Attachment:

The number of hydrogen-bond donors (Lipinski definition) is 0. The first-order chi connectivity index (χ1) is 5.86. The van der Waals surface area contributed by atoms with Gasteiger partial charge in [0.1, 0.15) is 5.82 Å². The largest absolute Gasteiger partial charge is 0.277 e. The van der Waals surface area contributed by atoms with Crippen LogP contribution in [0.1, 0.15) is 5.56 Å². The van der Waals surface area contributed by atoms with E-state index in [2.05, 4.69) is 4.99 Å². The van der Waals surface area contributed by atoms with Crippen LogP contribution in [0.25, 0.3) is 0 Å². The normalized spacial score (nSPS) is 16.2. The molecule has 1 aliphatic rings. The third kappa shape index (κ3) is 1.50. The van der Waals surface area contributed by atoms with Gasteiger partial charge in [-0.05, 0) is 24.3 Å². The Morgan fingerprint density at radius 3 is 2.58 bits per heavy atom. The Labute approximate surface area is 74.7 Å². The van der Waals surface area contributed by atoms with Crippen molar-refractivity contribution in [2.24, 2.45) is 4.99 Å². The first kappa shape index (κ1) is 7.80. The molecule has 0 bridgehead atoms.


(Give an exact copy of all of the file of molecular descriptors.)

The number of hydrogen-bond donors (Lipinski definition) is 0. The first-order chi connectivity index (χ1) is 5.86. The van der Waals surface area contributed by atoms with Gasteiger partial charge in [0.1, 0.15) is 5.82 Å². The largest absolute Gasteiger partial charge is 0.277 e. The van der Waals surface area contributed by atoms with Crippen LogP contribution in [0.1, 0.15) is 5.56 Å². The van der Waals surface area contributed by atoms with E-state index in [2.05, 4.69) is 4.99 Å². The van der Waals surface area contributed by atoms with Crippen LogP contribution in [0.25, 0.3) is 0 Å². The normalized spacial score (nSPS) is 16.2. The molecule has 1 aliphatic rings. The third kappa shape index (κ3) is 1.50. The van der Waals surface area contributed by atoms with Gasteiger partial charge in [-0.05, 0) is 24.3 Å². The Morgan fingerprint density at radius 3 is 2.58 bits per heavy atom. The Labute approximate surface area is 74.7 Å². The van der Waals surface area contributed by atoms with Crippen molar-refractivity contribution in [2.24, 2.45) is 4.99 Å². The first kappa shape index (κ1) is 7.80. The molecule has 0 bridgehead atoms.